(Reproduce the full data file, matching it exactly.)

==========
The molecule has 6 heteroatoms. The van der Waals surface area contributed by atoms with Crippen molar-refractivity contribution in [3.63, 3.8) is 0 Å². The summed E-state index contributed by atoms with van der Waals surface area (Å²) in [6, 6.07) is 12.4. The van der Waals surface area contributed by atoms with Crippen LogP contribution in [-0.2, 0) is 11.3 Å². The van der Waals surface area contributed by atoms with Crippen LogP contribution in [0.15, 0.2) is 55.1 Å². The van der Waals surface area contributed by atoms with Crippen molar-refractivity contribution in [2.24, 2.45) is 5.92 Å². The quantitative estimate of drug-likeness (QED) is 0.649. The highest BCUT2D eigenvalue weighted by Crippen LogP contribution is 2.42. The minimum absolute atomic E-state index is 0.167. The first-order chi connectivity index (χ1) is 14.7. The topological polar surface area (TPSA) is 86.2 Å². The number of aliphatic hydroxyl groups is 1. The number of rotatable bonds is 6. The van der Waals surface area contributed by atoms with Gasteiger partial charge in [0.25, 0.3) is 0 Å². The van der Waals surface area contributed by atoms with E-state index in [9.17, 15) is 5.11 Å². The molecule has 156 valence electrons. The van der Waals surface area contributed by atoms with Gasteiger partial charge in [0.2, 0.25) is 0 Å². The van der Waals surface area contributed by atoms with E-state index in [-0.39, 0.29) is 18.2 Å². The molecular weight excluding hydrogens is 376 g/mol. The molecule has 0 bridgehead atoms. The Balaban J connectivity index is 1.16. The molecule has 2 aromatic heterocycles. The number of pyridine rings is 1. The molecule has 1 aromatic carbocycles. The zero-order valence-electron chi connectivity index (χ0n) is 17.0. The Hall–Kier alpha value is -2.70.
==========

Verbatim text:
The molecule has 6 heteroatoms. The van der Waals surface area contributed by atoms with Crippen molar-refractivity contribution in [3.63, 3.8) is 0 Å². The summed E-state index contributed by atoms with van der Waals surface area (Å²) in [6, 6.07) is 12.4. The van der Waals surface area contributed by atoms with Crippen LogP contribution in [-0.2, 0) is 11.3 Å². The van der Waals surface area contributed by atoms with Crippen LogP contribution in [0.15, 0.2) is 55.1 Å². The van der Waals surface area contributed by atoms with Crippen molar-refractivity contribution in [2.24, 2.45) is 5.92 Å². The quantitative estimate of drug-likeness (QED) is 0.649. The highest BCUT2D eigenvalue weighted by Crippen LogP contribution is 2.42. The minimum absolute atomic E-state index is 0.167. The first-order chi connectivity index (χ1) is 14.7. The topological polar surface area (TPSA) is 86.2 Å². The number of aliphatic hydroxyl groups is 1. The number of rotatable bonds is 6. The van der Waals surface area contributed by atoms with Gasteiger partial charge in [0.25, 0.3) is 0 Å². The van der Waals surface area contributed by atoms with E-state index in [9.17, 15) is 5.11 Å². The molecule has 156 valence electrons. The van der Waals surface area contributed by atoms with Gasteiger partial charge in [0.2, 0.25) is 0 Å². The van der Waals surface area contributed by atoms with E-state index in [-0.39, 0.29) is 18.2 Å². The molecular weight excluding hydrogens is 376 g/mol. The molecule has 0 bridgehead atoms. The Balaban J connectivity index is 1.16. The molecule has 2 aromatic heterocycles. The number of pyridine rings is 1. The molecule has 1 aromatic carbocycles. The zero-order valence-electron chi connectivity index (χ0n) is 17.0. The Hall–Kier alpha value is -2.70.